Boxes themselves are interchangeable. A box with a specific input can find that input as the output from a number of different boxes. Likewise what a box produces can be consumed by people or other boxes, interchangeably. It's different inside a box. People are an ecosystem. They aren't interchangeable. People have specific skills and personalities, taking a person from one box and putting them in a different boxes doesn't mean the results generated in the first will follow to the second.
What frustrates box watchers is they don't understand what's happening inside the box. To them all boxes are the same. Boxes that are shaped the same and do the same things should have the same results given a set of inputs. To a box watcher fixing outputs is as simple as fixing the inputs and tweaking a few items on the financial statements.
Box management is frustrated by the box watchers. Everything is so simple to the box watchers, if only those watchers knew what happened inside the box! Box managers try to appease the watchers by using their terms and superficially managing inputs and outputs, but box managers know that changing the box's financials isn't as simple as rearranging the inputs and outputs. Box managers know that production is efficient because of their people, or that production is inefficient because of a few people. People that need to be nurtured and coddled and dealt with individually.
Box watchers can exert enough pressure that a box tries to change itself. It rarely works, the box is the way it is due to the people it has. The only way a box can reinvent itself is by gutting the inside of the box and starting over. A process that isn't much different than creating a box from scratch.
It should be apparent that the box watchers and box dwellers will never see eye to eye. They won't because they're looking at different things. Inside the box (business) employees are concerned about the day to day operational aspects. The box watchers (investment analysts/investment industry) is only concerned with the financial statements the businesses produce. Without the detailed operational knowledge about what happens in a business an investor can only make broad claims and judgements.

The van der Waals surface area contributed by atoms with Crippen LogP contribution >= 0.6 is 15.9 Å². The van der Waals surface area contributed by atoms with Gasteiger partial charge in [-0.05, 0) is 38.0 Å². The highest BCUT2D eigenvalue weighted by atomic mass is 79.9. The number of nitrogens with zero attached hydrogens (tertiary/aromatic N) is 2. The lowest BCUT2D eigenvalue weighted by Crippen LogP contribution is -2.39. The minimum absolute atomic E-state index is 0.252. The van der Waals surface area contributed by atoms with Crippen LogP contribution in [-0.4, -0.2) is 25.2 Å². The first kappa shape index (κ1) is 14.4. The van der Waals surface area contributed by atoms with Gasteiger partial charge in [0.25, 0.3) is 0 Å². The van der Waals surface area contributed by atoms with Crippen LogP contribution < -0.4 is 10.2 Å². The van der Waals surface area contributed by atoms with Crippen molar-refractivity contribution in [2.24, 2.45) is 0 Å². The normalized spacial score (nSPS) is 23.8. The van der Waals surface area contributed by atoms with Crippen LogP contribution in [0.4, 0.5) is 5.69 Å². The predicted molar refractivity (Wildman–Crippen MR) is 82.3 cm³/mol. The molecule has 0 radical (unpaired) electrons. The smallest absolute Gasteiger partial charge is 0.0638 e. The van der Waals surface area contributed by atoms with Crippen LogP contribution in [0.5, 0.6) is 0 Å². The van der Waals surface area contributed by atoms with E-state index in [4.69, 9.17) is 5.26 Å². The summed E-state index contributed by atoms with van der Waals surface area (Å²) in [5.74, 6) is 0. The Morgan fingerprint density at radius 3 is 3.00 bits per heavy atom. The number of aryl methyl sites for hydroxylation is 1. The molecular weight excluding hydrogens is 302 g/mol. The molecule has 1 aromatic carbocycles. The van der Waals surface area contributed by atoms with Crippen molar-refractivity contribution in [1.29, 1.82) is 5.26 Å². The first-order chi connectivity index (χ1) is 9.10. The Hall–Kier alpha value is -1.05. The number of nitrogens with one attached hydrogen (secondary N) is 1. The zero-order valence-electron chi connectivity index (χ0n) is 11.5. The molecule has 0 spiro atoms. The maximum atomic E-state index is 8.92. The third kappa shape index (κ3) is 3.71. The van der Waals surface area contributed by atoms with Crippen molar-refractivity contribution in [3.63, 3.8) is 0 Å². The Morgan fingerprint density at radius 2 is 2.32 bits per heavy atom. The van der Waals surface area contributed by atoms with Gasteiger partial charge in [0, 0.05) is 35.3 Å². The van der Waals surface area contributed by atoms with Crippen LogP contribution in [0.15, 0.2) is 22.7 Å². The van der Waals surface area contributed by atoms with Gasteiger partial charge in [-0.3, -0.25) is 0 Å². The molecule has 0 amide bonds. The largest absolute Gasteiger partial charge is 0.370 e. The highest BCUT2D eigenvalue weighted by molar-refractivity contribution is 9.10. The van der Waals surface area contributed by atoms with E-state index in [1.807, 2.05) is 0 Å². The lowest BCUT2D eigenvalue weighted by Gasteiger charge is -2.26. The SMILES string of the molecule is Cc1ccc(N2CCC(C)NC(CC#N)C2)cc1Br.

The danger to investors is when they adopt the box watcher mentality. Box watchers are paid to watch boxes, not produce investment returns. Investors are paid by understanding what happens inside the box. A curious quirk to this entire analogy is that one doesn't need to become an expert on what's in the boxes to take advantage of this knowledge that each box is different. Some investors recognize this situation and believe the key to earning outsize returns is to know who is in each box and what they're doing. My own view is that this is the wrong approach.
The right approach is to understand that what happens in each box is different, but why things happen isn't as important as understanding the differences reflected in the financial statements. Understanding the differences between the boxes is fundamental to making an investment decision. Ineffient boxes will rarely become efficient boxes. And efficient boxes will probably remain efficient . Don't invest in an inefficient box thinking it'll become efficient, instead incorporate a discount or premium for these differences. Just because a box is inefficient doesn't mean it doesn't have value either.
In most houses there is a closet, or a cabinet where miscellaneous things are stored. And by stored I mean they're shoved into this space carelessly and needlessly never to be used again. When people are placing objects in this space it's common to think "I might need this again so I can't throw it away, but I don't need it now, and won't for a while so I'll store it.." Depending on ones discipline these storage spaces can vary in size from somewhere small such as the corner of a desk to consuming an entire house. Portfolios mimic these storage spaces with positions that we haven't given up on yet, but just haven't realized their potential yet. Maybe we'll need the position later, but surely it isn't doing anything now.
Deciding on when to give up on a stock is a difficult choice. But to get there we need to have a short discussion on liquidity. In true John Kerry circa 2004 fashion I'm about to conduct a "flip flop." In the past I've claimed that a stocks are/can be cheap because of illiquidity. I've come to realize that illiquidity isn't something that manifests itself on its own, it isn't a force like gravity. Instead illiquidity is a symptom of something wrong with a company.